Chopper 2 for iPhone and iPad
At a Glance
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I first played Chopper on the Mac before the iPhone had even been released and though it was simple in terms of graphics, the side-scrolling shooter was immensely fun to play. When the iPhone was released, David Frampton, the one-man company behind the game, was there on day one of the App Store launch with Chopper for the iPhone. It was a straightforward port of the Mac version but was even more fun to play, due to the accelerometer and touch-based controls.
With the release of Chopper 2 as a universal application for the iPad, iPhone and iPod touch, Majic Jungle Software has taken the Chopper series to a whole new level. The game boasts three-dimensional environments, more realistic physics and all-new levels, while retaining the same side-scrolling gameplay. And there are some surprise additions too, which I will get to later.
In Chopper 2, you are a helicopter pilot and have to complete the missions that are given to you across 36 levels spread over 12 locations (and four levels of difficulty). Upon launching the game, you select one of the two levels available to you initially.
The first thing you’ll notice when you kick-off the first level is the fluidity with which the chopper flies, swerves and lands in the game. It goes faster the lower you fly, but you also run the risk of crashing or getting struck by the enemy if you’re too close to the ground. Some levels also have birds that you have to avoid running into.
Your chopper is equipped with bombs, missiles, and bullets, all of which you can use to maul the enemy troops—which consist of soldiers, tanks, honing missiles, and helicopters, to name just a few. There are hostages that you have to rescue, locations that you have to reach within a certain amount of time, and targets you have to destroy.
A health bar at the top of the screen indicates how much of a beating you have taken and, sometimes, a single well-aimed missile hit at close range is all it takes to deplete that bar from full to almost nothing. Fortunately, there are landing pads in some of the levels which allow you to take a break, regain your health, and reload all weapons. Though bullets are unlimited for your guns, you can carry a maximum of eight bombs and missiles at a time.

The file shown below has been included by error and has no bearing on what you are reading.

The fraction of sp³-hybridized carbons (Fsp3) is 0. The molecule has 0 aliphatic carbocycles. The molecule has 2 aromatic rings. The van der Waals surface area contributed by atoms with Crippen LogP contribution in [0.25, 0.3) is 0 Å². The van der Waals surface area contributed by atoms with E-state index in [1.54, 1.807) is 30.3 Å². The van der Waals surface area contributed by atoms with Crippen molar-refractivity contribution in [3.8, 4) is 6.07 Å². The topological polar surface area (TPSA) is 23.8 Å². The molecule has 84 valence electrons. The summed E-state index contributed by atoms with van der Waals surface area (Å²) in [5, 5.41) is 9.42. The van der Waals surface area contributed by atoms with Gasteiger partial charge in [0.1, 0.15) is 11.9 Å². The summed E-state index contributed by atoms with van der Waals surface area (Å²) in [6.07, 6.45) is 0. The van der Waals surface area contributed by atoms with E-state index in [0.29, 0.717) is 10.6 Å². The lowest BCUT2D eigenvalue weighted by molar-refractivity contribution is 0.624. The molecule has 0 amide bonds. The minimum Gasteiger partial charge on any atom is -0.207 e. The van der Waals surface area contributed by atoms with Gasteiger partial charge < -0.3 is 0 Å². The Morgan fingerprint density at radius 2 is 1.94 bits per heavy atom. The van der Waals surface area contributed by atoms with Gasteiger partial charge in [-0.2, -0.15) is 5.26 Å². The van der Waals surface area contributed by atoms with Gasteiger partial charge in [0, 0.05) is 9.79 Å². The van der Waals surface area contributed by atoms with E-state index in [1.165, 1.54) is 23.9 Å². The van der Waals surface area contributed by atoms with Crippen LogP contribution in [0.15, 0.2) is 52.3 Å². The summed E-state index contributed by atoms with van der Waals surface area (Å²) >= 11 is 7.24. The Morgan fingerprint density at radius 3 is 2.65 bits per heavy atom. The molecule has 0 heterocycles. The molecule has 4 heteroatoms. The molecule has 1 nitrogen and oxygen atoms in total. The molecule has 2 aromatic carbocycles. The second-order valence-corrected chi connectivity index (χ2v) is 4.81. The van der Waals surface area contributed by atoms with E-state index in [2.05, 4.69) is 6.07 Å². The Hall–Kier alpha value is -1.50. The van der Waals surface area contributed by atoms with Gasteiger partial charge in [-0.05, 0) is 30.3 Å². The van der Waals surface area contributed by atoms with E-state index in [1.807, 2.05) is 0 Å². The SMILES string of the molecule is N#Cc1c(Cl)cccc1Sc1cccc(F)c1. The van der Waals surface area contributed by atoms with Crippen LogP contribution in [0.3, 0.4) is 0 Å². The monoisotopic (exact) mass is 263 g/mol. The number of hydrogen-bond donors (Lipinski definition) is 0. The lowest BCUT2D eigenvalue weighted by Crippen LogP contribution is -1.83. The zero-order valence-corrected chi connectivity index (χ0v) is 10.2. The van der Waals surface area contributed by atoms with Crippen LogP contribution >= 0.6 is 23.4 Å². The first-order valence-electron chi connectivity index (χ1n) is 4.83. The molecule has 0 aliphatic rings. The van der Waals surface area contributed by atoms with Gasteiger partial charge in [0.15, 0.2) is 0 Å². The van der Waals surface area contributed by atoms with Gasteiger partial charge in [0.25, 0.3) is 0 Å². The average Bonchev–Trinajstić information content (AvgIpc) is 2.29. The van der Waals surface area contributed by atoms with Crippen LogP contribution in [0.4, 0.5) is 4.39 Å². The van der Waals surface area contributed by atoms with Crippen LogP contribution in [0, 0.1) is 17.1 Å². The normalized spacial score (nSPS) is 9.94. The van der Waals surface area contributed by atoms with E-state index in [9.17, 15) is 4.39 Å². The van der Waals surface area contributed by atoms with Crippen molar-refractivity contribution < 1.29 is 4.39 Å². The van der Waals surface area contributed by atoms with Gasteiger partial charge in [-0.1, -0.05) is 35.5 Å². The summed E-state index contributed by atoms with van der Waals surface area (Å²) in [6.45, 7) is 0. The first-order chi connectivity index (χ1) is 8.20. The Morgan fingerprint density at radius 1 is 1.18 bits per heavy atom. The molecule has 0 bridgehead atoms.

The physics, graphics, and sounds in the game are very good. This is by no means the best looking or the most realistic game on the App Store, but it does not need to be. A couple of neat touches that I particularly liked were the ability to knock down enemies with the tail wing of your chopper (though it usually only happens as an unintended, but always welcome, consequence) and the realistic manner in which enemy soldiers flail about before falling down when shot.
Copper 2 really shines when it comes to controls and has the widest assortment of controlling options among all the games I’ve tested so far for iOS. You can choose to use the accelerometer for flying the chopper and on-screen buttons for firing, which is the default, or have a virtual D-pad for controlling the flight of the chopper. The default settings work best on the iPhone but I switched to the latter option on the iPad because its size makes it a bit hard to physically maneuver.
If you happen to own both an iPad and an iPhone (or iPod touch), you can utilize the really fancy feature that allows you to play the game on your iPad and control it remotely using the iPhone via Bluetooth. If you have a large display, you can hook it up to the iPad through a VGA connector and view the game on the large screen while you use the iPhone as a controller.
Though it is an immensely cool way to play the game, I found it actually much harder to control this way. While it certainly is satisfying to be able to look at it on a huge display, I could never quite get used to the virtual controls on the iPhone’s display and would constantly be pressing buttons unintentionally.
This is, of course, no fault of the developer and may in fact be a problem unique to me. I’ve read several other people’s opinions that the remote control feature is terrific and that they had no trouble controlling the helicopter using the virtual controls on the iPhone’s screen and the device’s accelerometer.
Chopper 2 is a fun and satisfying way to pass the time. The game looks polished, the controls are well implemented, the physics are above par, and the gameplay is addictive. It has cemented its place among the top echelons of games on the App Store, and you cannot go wrong buying it.
[Frequent contributor Aayush Arya can be found on Twitter when he’s not writing for Macworld.]